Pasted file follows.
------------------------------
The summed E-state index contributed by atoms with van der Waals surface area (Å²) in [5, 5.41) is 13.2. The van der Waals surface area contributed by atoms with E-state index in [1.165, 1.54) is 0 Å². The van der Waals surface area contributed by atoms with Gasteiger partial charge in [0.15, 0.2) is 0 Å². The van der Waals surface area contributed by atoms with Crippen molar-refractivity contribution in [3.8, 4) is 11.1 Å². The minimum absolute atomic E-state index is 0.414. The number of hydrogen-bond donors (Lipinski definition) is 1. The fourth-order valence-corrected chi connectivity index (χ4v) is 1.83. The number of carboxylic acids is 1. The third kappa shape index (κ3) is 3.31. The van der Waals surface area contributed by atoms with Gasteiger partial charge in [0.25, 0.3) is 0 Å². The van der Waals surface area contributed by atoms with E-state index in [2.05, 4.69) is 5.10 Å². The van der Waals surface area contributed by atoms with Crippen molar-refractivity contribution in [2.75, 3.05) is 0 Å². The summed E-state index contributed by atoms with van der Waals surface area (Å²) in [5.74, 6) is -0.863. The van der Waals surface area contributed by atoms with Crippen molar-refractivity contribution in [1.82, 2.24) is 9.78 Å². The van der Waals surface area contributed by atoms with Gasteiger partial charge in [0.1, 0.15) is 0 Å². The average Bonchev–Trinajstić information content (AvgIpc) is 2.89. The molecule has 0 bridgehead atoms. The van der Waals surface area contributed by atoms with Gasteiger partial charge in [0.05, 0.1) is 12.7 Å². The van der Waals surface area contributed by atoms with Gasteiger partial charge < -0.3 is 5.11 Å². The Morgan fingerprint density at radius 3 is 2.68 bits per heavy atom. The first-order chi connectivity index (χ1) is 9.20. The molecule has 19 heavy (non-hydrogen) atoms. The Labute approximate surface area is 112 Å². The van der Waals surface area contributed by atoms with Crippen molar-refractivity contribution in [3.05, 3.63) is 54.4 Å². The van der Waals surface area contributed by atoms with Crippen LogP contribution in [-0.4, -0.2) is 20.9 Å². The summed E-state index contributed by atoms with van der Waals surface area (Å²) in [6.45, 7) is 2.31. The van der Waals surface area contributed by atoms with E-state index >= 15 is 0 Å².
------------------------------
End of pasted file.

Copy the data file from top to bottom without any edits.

The summed E-state index contributed by atoms with van der Waals surface area (Å²) in [5, 5.41) is 13.2. The van der Waals surface area contributed by atoms with E-state index in [1.165, 1.54) is 0 Å². The van der Waals surface area contributed by atoms with Gasteiger partial charge in [0.15, 0.2) is 0 Å². The van der Waals surface area contributed by atoms with Crippen molar-refractivity contribution in [3.8, 4) is 11.1 Å². The minimum absolute atomic E-state index is 0.414. The number of hydrogen-bond donors (Lipinski definition) is 1. The fourth-order valence-corrected chi connectivity index (χ4v) is 1.83. The number of carboxylic acids is 1. The third kappa shape index (κ3) is 3.31. The van der Waals surface area contributed by atoms with Gasteiger partial charge in [0.25, 0.3) is 0 Å². The van der Waals surface area contributed by atoms with E-state index in [2.05, 4.69) is 5.10 Å². The van der Waals surface area contributed by atoms with Crippen molar-refractivity contribution in [2.75, 3.05) is 0 Å². The summed E-state index contributed by atoms with van der Waals surface area (Å²) in [5.74, 6) is -0.863. The van der Waals surface area contributed by atoms with Crippen molar-refractivity contribution in [1.82, 2.24) is 9.78 Å². The van der Waals surface area contributed by atoms with Gasteiger partial charge in [0.1, 0.15) is 0 Å². The average Bonchev–Trinajstić information content (AvgIpc) is 2.89. The molecule has 0 bridgehead atoms. The van der Waals surface area contributed by atoms with Gasteiger partial charge in [0.05, 0.1) is 12.7 Å². The van der Waals surface area contributed by atoms with Gasteiger partial charge < -0.3 is 5.11 Å². The Morgan fingerprint density at radius 3 is 2.68 bits per heavy atom. The first-order chi connectivity index (χ1) is 9.20. The molecule has 19 heavy (non-hydrogen) atoms. The Labute approximate surface area is 112 Å². The van der Waals surface area contributed by atoms with Crippen molar-refractivity contribution in [3.05, 3.63) is 54.4 Å². The van der Waals surface area contributed by atoms with Crippen LogP contribution in [-0.4, -0.2) is 20.9 Å². The summed E-state index contributed by atoms with van der Waals surface area (Å²) in [6.45, 7) is 2.31. The van der Waals surface area contributed by atoms with E-state index >= 15 is 0 Å².